// add the page to the document
PageContent pageContent = new PageContent();
((IAddChild)pageContent).AddChild(page);
document.Pages.Add(pageContent);
 
 

·         Typically, these properties would be “data-merged” from AOS data.

 
Now we come to the difficult bit… how to handle “dynamically-expanding-data” and “page-overflow”.
 
Dynamically expanding data is conventionally housed within a “grid” control (similar to the tablix in SSRS). Column and row definitions within the markup define the number and size of each respective element. In the case of a dynamically expanding grid, you only need to define 1 row (initially) to act as your guide. When the column dimensions of this guide row are correct, you can simply comment the first row it out as per the sample below:
 
Sample Xaml for dynamically expanding grid
<Grid x:Name="GridGuide" Visibility="Visible" Canvas.Left="40" Canvas.Top="320" Width="720" ShowGridLines="True">
    <Grid.RowDefinitions>
        <!--<RowDefinition Height="25"></RowDefinition>
        <RowDefinition Height="25"></RowDefinition>-->
    </Grid.RowDefinitions>
    <Grid.ColumnDefinitions>
        <ColumnDefinition Width="5"></ColumnDefinition>
        <ColumnDefinition Width="78*"/>
        <ColumnDefinition Width="2*"/>
        <ColumnDefinition Width="14*"/>
        <ColumnDefinition Width="2*"/>
        <ColumnDefinition Width="14*"/>
        <ColumnDefinition Width="2*"/>
        <ColumnDefinition Width="14*"/>
        <ColumnDefinition Width="2*"/>
        <ColumnDefinition Width="14*"/>
        <ColumnDefinition/>
    </Grid.ColumnDefinitions>
</Grid>
 
 
For visual reference, the above Xaml relates to a grid that has been designed to populate the following template:
 
  
 
Additional rows are now added to the grid using the following method:
 
Sample C# to populate grid row and check for overflow
// add a new row to the grid
RowDefinition rowDef = new RowDefinition();
uc.GridGuide.RowDefinitions.Add(rowDef);
 
// populate 1st cell
TextBlock description = new TextBlock();
description.Text = "*** Description ***";
description.TextWrapping = TextWrapping.Wrap;
Grid.SetRow(description, gridRow);
Grid.SetColumn(description, 1);
uc.GridGuide.Children.Add(description);
 
 
// ...continue populating all cells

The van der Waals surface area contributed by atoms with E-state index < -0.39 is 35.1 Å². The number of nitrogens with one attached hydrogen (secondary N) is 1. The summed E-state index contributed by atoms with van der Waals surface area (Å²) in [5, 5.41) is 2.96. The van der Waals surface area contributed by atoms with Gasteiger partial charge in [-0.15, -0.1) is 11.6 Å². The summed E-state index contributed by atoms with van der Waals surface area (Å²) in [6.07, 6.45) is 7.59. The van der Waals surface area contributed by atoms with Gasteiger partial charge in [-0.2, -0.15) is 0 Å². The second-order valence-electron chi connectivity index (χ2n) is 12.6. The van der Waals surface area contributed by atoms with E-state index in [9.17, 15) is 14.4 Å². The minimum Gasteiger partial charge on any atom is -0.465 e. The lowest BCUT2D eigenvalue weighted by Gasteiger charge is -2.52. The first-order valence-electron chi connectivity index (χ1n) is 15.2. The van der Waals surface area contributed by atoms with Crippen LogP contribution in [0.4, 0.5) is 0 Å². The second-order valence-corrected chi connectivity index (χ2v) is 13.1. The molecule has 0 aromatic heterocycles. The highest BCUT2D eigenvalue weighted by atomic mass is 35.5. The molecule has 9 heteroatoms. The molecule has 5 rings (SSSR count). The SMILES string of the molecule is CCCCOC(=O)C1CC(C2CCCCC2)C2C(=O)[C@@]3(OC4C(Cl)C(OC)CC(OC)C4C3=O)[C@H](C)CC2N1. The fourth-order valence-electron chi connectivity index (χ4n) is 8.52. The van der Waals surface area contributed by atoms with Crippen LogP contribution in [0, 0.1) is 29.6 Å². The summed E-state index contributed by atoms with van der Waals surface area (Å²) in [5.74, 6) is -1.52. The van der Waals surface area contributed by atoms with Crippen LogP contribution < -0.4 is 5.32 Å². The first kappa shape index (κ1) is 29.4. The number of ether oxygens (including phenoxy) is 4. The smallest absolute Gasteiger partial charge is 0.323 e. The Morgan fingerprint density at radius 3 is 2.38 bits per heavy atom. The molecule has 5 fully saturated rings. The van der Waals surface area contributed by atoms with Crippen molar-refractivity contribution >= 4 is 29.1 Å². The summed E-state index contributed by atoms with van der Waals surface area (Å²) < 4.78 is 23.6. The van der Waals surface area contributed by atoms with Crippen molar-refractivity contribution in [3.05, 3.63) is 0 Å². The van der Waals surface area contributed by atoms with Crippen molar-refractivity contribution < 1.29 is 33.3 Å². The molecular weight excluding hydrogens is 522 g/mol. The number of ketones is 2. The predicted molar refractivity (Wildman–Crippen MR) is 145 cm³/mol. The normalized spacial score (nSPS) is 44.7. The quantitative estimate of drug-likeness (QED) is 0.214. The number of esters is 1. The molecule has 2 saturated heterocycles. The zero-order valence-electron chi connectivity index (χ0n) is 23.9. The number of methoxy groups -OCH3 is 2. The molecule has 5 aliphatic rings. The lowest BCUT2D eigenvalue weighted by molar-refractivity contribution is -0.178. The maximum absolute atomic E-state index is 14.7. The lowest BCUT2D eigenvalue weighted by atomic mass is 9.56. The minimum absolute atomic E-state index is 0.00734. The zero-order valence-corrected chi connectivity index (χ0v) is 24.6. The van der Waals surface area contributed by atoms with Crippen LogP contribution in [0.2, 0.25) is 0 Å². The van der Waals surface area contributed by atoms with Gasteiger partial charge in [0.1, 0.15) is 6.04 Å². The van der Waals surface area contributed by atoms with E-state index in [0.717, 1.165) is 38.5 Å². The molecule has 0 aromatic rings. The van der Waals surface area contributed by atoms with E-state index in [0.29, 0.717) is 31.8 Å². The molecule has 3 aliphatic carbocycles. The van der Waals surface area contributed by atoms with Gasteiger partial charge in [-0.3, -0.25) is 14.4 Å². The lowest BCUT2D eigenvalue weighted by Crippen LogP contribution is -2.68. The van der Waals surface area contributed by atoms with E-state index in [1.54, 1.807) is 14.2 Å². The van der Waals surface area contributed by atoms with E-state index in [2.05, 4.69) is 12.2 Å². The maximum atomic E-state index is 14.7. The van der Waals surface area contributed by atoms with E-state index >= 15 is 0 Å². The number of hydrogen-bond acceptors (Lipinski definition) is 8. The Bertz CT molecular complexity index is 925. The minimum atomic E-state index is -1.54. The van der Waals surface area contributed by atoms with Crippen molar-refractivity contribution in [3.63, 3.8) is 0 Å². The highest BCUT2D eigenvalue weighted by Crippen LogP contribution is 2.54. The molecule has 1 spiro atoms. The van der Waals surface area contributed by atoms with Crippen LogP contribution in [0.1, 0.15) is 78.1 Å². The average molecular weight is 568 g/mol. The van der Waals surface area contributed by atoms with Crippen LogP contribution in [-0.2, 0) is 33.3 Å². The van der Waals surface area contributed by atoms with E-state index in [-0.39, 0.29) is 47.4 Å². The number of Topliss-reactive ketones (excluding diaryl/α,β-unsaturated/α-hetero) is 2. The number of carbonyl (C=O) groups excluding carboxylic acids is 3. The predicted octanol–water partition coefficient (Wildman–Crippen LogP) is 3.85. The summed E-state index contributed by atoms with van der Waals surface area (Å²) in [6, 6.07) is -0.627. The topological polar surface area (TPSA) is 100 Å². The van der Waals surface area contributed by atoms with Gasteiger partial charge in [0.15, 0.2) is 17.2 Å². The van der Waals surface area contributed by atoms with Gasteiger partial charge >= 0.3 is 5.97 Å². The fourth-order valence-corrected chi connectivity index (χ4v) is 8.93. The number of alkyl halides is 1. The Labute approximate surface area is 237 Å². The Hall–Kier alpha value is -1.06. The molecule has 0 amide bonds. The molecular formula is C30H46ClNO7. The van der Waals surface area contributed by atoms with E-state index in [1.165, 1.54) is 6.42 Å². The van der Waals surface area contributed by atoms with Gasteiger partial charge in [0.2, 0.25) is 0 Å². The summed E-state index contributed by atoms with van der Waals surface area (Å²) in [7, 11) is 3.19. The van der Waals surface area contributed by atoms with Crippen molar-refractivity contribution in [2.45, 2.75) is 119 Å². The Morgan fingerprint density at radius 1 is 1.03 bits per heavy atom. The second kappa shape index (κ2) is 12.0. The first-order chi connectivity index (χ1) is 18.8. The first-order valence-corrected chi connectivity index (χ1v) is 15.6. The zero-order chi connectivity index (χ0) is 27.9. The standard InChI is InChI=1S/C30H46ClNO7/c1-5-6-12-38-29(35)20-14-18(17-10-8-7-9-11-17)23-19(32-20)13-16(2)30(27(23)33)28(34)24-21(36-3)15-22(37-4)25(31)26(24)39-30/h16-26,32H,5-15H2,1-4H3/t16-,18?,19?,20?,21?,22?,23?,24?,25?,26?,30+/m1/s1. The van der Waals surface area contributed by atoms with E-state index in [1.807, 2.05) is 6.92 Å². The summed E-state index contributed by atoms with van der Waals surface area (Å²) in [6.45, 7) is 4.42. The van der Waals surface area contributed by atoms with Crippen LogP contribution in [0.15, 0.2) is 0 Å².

// tell the rendering engine to take new measurements for the updated layout
uc.GridGuide.UpdateLayout();
uc.GridGuide.Measure(new Size(Double.PositiveInfinity, Double.PositiveInfinity));
uc.GridGuide.Arrange(new Rect(uc.GridGuide.DesiredSize));
 
// handle overflow
if (uc.GridGuide.ActualHeight > 634)
{
    rowDef.Height = new GridLength(0);
    uc._continued = "Continued on next page";
    break;
}
 
 

·         Wpf allows the run-time addition and measurement of UI controls.

 
The key things to note in the above code are “the-measuring-of-the-grid” and “checking-for-overflow”. After each addition of a new row to the grid-control we must check to see if we have exceeded the print boundaries. This is done by checking against the absolute height of the print region. In the example above this is hard-coded to 168mm (or 634 pixels – refer to previous article for more information on Wpf measurement conversions). Once we hit this threshold, overflow processing kicks in. In this case, I wanted to print a “continuation” message in a TextBox at the bottom of the page, then proceed with a duplex “Terms-and-Conditions” page and then start with the next page of the invoice data.
 
This requires some page-sequencing code in the overflow handler (refer to previous article).
 
So, in summary, we have now have a solution that handles “Page-Masters”, “Page-Sequencing”, “Data-merging”, “Duplex-printing” and “Overflow-handling”. In the next article, I will cover how to mix page orientations and disucss the overall performance of this type of solution.
 
REGARDS